Fall armyworm (FAW), Spodoptera frugiperda, is a major pest of maize that was first detected in Bangladesh in 2018 and rapidly spread throughout the maize-growing areas. The presence of FAW was monitored using sex pheromone traps. Farmers' pest management practices were assessed through a questionnaire. The damage is most apparent in the early and late whorl stages. As the crop is grown mostly from November to April, both vegetative and reproductive growth stages remain vulnerable to extensive damage. The survey results showed that 100% of the farmers used pesticides for FAW control, 40.4% handpicked and crushed egg masses, 75.8% handpicked and crushed caterpillars, and only 5.4% used other techniques like applying ash/sand in the funnel of maize. Commonly used pesticides included Spinosad, Emamectin benzoate, Imidacloprid, and others. Thirty-four percent of farmers applied pesticides twice in a season and 48% applied pesticides three times in a season and 54% and 39% of farmers sprayed chemicals at 7-day and 15-day intervals, respectively. FAW causes an average economic loss of 37.7% in maize production without pesticides. Increased use of pesticides to control FAW poses hazards to human health, wildlife, and the environment, and is expensive. Therefore, well-tested agroecological practices and bio-control agents are needed for sustainable FAW management.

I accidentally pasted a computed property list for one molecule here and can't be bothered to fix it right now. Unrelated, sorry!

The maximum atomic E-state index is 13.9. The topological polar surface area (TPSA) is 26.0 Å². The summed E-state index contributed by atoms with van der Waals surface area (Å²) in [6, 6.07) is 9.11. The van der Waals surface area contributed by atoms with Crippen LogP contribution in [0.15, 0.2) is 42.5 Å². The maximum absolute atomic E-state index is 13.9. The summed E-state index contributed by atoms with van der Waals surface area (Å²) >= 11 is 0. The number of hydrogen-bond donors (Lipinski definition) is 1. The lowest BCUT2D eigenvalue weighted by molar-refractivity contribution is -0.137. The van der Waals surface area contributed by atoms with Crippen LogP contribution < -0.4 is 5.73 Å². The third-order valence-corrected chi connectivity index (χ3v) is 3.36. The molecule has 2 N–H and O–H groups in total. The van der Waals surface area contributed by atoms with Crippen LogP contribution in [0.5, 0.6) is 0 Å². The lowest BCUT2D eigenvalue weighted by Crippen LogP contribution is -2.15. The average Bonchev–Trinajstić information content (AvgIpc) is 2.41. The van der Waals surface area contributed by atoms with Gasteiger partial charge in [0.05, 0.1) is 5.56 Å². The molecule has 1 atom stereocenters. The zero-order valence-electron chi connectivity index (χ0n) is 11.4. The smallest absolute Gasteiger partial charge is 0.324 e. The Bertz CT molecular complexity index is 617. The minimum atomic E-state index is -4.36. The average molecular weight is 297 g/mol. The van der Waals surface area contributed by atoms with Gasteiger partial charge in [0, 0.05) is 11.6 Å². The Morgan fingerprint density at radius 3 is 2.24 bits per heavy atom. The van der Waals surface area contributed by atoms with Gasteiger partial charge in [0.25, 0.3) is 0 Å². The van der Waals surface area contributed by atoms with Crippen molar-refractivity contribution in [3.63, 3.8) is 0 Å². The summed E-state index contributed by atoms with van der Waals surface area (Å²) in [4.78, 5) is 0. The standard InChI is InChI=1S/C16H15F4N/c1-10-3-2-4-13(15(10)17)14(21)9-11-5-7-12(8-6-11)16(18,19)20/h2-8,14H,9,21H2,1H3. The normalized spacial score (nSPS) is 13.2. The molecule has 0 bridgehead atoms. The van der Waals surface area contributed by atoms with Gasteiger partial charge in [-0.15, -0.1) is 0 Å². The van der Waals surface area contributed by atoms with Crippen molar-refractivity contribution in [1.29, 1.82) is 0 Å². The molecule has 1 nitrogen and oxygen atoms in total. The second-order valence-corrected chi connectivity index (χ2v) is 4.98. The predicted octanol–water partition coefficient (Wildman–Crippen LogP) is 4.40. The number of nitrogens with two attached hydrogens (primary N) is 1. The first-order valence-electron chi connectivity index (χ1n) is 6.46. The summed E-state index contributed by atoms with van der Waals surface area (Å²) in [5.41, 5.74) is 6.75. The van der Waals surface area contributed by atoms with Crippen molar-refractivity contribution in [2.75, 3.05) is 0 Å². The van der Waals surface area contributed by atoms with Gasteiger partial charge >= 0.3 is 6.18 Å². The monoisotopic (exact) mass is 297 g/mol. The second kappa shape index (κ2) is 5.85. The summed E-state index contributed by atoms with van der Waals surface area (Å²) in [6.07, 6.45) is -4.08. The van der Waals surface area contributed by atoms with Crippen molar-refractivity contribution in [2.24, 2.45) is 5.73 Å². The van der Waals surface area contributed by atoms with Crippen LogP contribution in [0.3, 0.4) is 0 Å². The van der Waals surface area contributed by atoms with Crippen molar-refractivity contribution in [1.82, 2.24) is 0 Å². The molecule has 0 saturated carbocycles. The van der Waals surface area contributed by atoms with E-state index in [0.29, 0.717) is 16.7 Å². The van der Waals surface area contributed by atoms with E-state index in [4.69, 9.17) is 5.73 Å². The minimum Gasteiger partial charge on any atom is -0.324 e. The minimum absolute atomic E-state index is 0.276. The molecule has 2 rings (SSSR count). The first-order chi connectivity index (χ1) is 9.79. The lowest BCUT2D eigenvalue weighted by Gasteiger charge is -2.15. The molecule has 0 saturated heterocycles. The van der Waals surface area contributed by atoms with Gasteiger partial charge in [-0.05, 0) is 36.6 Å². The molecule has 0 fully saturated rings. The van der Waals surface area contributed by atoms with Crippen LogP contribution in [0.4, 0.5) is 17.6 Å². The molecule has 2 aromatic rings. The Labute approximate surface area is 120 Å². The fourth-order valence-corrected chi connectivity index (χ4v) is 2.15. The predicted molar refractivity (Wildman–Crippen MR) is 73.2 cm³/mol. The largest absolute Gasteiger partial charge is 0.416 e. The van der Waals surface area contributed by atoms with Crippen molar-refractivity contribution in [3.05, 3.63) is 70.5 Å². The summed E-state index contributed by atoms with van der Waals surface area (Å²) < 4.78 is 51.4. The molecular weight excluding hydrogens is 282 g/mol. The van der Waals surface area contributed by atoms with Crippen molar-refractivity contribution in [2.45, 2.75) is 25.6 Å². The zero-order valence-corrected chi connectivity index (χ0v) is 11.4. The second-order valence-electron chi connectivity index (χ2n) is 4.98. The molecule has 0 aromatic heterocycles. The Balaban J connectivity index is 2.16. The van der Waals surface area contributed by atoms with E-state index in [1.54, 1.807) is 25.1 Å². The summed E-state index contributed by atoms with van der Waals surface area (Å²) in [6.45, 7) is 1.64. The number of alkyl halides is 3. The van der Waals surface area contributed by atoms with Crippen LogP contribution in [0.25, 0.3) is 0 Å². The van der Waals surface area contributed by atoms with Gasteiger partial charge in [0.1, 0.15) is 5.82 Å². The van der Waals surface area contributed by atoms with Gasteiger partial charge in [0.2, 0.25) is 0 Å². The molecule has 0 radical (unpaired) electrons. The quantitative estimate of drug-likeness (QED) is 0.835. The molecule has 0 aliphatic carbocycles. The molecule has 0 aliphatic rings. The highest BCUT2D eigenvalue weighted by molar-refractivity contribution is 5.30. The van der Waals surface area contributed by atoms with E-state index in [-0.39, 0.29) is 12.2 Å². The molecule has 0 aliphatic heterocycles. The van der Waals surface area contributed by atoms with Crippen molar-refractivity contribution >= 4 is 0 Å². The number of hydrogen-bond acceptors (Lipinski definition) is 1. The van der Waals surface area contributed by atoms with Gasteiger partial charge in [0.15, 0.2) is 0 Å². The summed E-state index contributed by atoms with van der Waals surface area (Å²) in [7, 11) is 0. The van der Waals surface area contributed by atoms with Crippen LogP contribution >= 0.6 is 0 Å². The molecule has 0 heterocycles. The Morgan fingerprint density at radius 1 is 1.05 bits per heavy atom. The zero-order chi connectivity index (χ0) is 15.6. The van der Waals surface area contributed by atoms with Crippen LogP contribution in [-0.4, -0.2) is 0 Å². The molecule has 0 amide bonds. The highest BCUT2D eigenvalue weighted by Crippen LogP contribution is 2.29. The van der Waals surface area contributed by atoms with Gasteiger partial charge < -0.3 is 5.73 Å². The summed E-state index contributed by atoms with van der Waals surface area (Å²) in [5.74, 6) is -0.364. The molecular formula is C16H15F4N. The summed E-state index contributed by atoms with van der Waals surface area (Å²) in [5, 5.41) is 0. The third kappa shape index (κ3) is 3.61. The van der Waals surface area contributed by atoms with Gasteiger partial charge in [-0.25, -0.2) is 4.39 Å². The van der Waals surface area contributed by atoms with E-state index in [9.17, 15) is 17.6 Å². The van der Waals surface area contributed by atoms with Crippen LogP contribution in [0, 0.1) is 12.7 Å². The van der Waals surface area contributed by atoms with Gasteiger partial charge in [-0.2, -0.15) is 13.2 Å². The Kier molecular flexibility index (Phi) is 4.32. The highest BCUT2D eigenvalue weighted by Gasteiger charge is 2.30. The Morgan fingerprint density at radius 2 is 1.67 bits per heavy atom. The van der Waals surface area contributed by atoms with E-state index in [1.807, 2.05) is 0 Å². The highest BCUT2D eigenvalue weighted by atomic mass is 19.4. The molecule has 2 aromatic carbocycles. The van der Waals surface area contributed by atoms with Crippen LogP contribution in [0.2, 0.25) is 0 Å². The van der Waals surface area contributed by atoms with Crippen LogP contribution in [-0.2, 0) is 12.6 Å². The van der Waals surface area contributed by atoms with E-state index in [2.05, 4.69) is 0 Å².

Keywords: economic analysis of pesticide use; fall armyworm; farmers perception; integrated pest management; invasive species; transboundary pest.